It was the biggest American flag I’ve ever seen, and it was staffed on an extension ladder of a hook and ladder fire engine across the street from the long line of grievers surrounding the funeral home where the young man’s body lay. It’s a parent’s worst nightmare, the premature untimely death of a teenage child, and yet it’s a reality made even more possible by the time in which we live filled with fast cars, alcohol, drugs, and the normal belief of most young people that they are invincible. To make it even worse and to make us ever more worried, it’s happening with almost regularity in our community, a couple of times a year it seems, and we all know it. One of my daughters thought about making her three-year-old son a scrapbook for the future filled with the newspaper clippings of these tragedies hopeful that when her young son becomes a teenager he might be able to learn about the dangers of fast cars, alcohol, and drugs from these horrific life experiences of others. It’s a lesson we desperately want all of our children to know, yet we struggle with how to teach it to them. How can we protect our children, our future teenagers, from making bad choices that may in fact endanger their lives?
One unlikely place to find a suggestion for us is in the recent children’s movie, “Nanny McPhee.” Here a magical nanny transforms a brood of unruly children into kind, well-mannered, considerate children by focusing on teaching them five life lessons. It’s lesson number three that we need now, a simple lesson to be sure, but one that sometimes eludes us. Lesson number three is LISTEN; in our case it’s listen to your children. Make time and take time to listen.
Oh, sure, you say, you’re already listening to your non-stop little chatterboxes. But what will you do when your little ones become – if they haven’t already and what they will surely become in time – adolescent children when their ceaseless chattering stops and they don’t talk to you about the real, important stuff in their lives? What will you do when there’s nothing to listen to? Prepare now for that eventuality by refraining from TELLING your children what to do or what to think and instead by ASKING them what they’re going to do or how they’re thinking on a matter. We can’t simply make our children safe by telling them how to be safe. Even if they learn to mimic our guidelines, they will have a lot more trouble following those guidelines when their favorite friends are assuring them that dangerous actions are not really dangerous at all. We can’t make them refrain from alcohol, drugs, smoking, etc. by telling them not to do it or even by scaring them or threatening them about doing it, especially when some of the friends they trust are saying something else. At the point when we’re struggling in a conversation with our teenagers about all this, we’ve already missed the boat. We haven’t been listening. So prepare now for your child to become a teenager by listening and asking questions instead of talking and telling answers.
It’s sort of like teaching math. You know, if I were to sit with your child as she did her math paper and I were to tell her all the answers to her problems and she were to then write the answers on her paper, she wouldn’t be learning how to do the math problems at all. Instead, if I want her to learn math, I must ask her questions, listen to her answers, and then be guided to ask the next question based on her past answers. That’s how a child learns something. The child’s brain needs to be engaged. It’s obvious that teaching is not telling in the academic world. It’s not the way for children to learn the lessons parents want them to learn either. I repeat, no matter how much we as parents want to tell our children how to be safe, our telling them can’t ever make them safe. Instead we must learn to listen to them and to ask the right questions in order to help our children think for themselves and be able to solve their own problems when they occur.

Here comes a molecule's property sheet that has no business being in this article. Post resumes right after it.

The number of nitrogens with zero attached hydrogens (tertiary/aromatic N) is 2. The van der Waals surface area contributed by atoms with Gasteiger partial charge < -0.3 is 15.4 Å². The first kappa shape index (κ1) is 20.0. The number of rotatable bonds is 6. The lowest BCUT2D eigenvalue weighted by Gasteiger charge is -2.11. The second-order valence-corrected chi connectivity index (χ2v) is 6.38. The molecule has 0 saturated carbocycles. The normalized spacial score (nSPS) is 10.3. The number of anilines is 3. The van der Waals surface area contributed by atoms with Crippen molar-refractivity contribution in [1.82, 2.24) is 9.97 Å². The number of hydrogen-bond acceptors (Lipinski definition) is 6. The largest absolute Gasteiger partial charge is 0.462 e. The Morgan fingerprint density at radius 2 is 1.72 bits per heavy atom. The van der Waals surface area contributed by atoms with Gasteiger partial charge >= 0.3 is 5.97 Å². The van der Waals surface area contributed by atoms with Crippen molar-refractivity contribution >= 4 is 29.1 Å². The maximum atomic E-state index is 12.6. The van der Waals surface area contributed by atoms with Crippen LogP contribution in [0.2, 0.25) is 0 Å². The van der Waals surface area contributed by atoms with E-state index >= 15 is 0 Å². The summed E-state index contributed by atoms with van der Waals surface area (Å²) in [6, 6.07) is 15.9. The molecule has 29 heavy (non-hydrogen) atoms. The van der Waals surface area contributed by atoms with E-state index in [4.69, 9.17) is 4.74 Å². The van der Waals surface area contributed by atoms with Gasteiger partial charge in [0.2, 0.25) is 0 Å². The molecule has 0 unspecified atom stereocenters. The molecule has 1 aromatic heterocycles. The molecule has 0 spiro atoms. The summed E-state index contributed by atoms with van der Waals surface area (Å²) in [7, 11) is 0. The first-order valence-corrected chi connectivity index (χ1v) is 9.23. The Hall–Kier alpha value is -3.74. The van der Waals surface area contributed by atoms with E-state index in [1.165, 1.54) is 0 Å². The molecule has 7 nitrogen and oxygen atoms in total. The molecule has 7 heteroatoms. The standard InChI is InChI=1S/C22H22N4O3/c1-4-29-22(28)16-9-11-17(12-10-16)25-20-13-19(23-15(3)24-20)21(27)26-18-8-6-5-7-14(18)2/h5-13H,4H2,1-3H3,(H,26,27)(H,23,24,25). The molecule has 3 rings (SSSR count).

Sometimes it’s helpful to use role playing to help your child think of what he would do in a certain situation. Starting with a lead-in question like, “I wonder what would happen if…..?”, or “Have you ever thought of …..?” It’s important to listen to your child’s answer and to give positive feedback about what she’s saying. If you don’t know anything positive to say, just repeat what she said, “So what I hear you saying is that…”. At least in that way your child knows you are listening to her. No one keeps on talking or taking a chance on talking if the person listening puts down the person talking. Open your head and your heart as your child talks so that she will want to keep talking. Refrain from “constructive criticism”, which is a sure-fire way to inhibit your child’s willingness to talk to you. You need her to talk to you, and to keep on talking, so receive her words without judgment.
By working in this way you could be establishing a relationship with your child that shows respect and acceptance of him as a human being of value and worth. A relationship constantly fostered in this way will grow and deepen as your child grows and may prove to give your adolescent child the strength of character he needs when wisdom and good judgment are still years ahead of him.
Director/Elementary 1 Teacher